UN troops are seen near Kibumba, north of Goma, the Democratic Republic of Congo, on January 28, 2022. M23 rebels in the eastern Congo recently looted a radio station in Bunagana. (AP/Moses Sawasawa)

M23 rebels in Democratic Republic of Congo loot radio station; reporter Austère Mavilika receives threats

Kinshasa, June 16, 2022 — The Committee to Protect Journalists expressed concern on Thursday that journalists in eastern Democratic Republic of Congo have faced undue safety threats while on the front lines of the conflict between government forces and the M23 armed rebel group.

On the morning of June 13, M23 rebels took control of Bunagana, a city in the eastern North Kivu province, from the Congolese military, according to media reports. That afternoon, M23 members smashed and stole equipment from Community Radio the Voice of Mikeno (RACOM), an independent broadcaster in the city, according to three people familiar with the events who spoke to CPJ on the condition of anonymity for fear of reprisal.

Separately, Voice of America reporter Austère Mavilika, who has covered the conflict between M23 and the DRC military, told CPJ in a phone interview that he had received threatening phone calls after M23 issued a statement accusing him of siding with the DRC military.

“The safety of journalists working in the eastern Democratic Republic of Congo is paramount as the conflict between the government and M23 escalates,” said Angela Quintal, CPJ’s Africa program coordinator, in Durban, South Africa. “The public, both locally and around the world, needs to have accurate and reliable information about what is happening in the DRC, and this is only possible if journalists are able to work freely and without fear.”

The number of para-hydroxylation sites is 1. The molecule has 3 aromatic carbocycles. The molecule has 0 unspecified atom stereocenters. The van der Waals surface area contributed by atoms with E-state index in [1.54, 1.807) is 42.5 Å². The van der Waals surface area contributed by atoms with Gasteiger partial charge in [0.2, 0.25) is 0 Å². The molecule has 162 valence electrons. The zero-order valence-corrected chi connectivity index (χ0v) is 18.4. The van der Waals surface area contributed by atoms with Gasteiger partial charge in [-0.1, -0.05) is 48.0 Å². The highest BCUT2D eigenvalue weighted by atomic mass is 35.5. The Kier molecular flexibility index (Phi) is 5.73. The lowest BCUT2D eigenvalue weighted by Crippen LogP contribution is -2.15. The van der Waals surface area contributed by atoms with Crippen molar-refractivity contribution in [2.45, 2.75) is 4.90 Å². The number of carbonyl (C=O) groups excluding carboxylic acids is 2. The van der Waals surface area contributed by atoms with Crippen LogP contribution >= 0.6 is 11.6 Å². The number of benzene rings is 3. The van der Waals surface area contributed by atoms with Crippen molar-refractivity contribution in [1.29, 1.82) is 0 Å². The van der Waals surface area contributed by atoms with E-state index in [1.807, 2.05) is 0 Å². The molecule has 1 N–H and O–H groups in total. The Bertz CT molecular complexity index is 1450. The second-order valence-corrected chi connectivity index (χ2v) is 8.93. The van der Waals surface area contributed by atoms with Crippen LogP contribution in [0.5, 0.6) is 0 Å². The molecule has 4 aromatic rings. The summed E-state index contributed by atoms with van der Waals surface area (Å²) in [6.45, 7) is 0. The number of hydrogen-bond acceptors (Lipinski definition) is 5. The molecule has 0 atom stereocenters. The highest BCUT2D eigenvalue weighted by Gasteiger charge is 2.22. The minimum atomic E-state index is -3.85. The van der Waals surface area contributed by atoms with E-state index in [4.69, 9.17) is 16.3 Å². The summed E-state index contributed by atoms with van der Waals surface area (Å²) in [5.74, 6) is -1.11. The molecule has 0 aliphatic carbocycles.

After M23 took control of Bunagana, members of the rebel group went to RACOM’s office at about 5 p.m. and said they wanted to collaborate with the station, according to reports by the African Press Freedom Observatory (OLPA) and Journalistes en Danger (JED) press freedom groups and André Byamungu, the director of the station, who spoke to CPJ over the phone.

Byamungu said the station’s staff did not trust the soldiers, so each employee left the office under the pretext of going to find food and went into hiding. When the soldiers realized that the staff members would not return, they destroyed and stole the broadcaster’s equipment, according to the people who spoke to CPJ on the condition of anonymity.

OLPA reported that the rebels stole a transmitter, 12 solar panels, two mixers, eight computers, three microphones, generators, and decoders.

Mavilika, a reporter for the U.S. Congress funded-broadcaster VOA’s Swahili service who has covered the conflict while embedded with the DRC military, told CPJ that he had received threatening phone calls since April from unidentified people accusing him of supporting the DRC forces, known as the FARDC.

In a May 23 statement that CPJ reviewed, M23 spokesperson Willy Ngoma accused Mavilika of being a “FARDC reporter.” The journalist said he then received a call on June 1 from an anonymous person who said, “You have hatred towards us. Soon you will be captured with the FARDC soldiers.”

CPJ called Ngoma for comment, but he did not answer.